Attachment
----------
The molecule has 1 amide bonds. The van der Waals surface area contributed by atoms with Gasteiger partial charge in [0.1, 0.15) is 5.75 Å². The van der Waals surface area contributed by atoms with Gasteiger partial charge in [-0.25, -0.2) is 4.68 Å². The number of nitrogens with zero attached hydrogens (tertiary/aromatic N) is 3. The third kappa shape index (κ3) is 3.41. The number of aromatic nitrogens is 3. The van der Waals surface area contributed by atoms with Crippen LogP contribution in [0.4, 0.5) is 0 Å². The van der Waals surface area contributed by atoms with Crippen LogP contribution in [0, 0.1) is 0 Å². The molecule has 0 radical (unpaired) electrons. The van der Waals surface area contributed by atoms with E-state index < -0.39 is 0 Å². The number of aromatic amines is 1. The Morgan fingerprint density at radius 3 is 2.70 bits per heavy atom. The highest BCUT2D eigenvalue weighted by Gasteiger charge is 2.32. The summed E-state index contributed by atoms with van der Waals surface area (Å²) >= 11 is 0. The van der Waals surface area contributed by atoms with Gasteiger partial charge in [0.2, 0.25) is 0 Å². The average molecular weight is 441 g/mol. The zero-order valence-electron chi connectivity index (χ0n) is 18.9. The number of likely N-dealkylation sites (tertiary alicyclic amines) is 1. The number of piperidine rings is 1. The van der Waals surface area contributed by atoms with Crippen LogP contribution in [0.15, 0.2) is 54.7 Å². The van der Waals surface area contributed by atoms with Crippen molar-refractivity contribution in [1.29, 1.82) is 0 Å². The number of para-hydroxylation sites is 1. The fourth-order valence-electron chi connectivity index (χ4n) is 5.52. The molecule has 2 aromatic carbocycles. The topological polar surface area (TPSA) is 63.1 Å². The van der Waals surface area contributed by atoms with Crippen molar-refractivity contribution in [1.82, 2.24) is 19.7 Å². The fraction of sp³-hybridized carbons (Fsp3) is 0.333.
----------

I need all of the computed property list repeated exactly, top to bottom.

The molecule has 1 amide bonds. The van der Waals surface area contributed by atoms with Gasteiger partial charge in [0.1, 0.15) is 5.75 Å². The van der Waals surface area contributed by atoms with Gasteiger partial charge in [-0.25, -0.2) is 4.68 Å². The number of nitrogens with zero attached hydrogens (tertiary/aromatic N) is 3. The third kappa shape index (κ3) is 3.41. The number of aromatic nitrogens is 3. The van der Waals surface area contributed by atoms with Crippen LogP contribution in [0.4, 0.5) is 0 Å². The van der Waals surface area contributed by atoms with Crippen LogP contribution in [0, 0.1) is 0 Å². The molecule has 0 radical (unpaired) electrons. The van der Waals surface area contributed by atoms with E-state index < -0.39 is 0 Å². The number of aromatic amines is 1. The Morgan fingerprint density at radius 3 is 2.70 bits per heavy atom. The highest BCUT2D eigenvalue weighted by Gasteiger charge is 2.32. The summed E-state index contributed by atoms with van der Waals surface area (Å²) >= 11 is 0. The van der Waals surface area contributed by atoms with Gasteiger partial charge in [0.2, 0.25) is 0 Å². The average molecular weight is 441 g/mol. The zero-order valence-electron chi connectivity index (χ0n) is 18.9. The number of likely N-dealkylation sites (tertiary alicyclic amines) is 1. The number of piperidine rings is 1. The van der Waals surface area contributed by atoms with Crippen LogP contribution in [0.15, 0.2) is 54.7 Å². The van der Waals surface area contributed by atoms with Crippen molar-refractivity contribution in [1.29, 1.82) is 0 Å². The number of para-hydroxylation sites is 1. The fourth-order valence-electron chi connectivity index (χ4n) is 5.52. The molecule has 2 aromatic carbocycles. The topological polar surface area (TPSA) is 63.1 Å². The van der Waals surface area contributed by atoms with Crippen molar-refractivity contribution in [1.82, 2.24) is 19.7 Å². The fraction of sp³-hybridized carbons (Fsp3) is 0.333.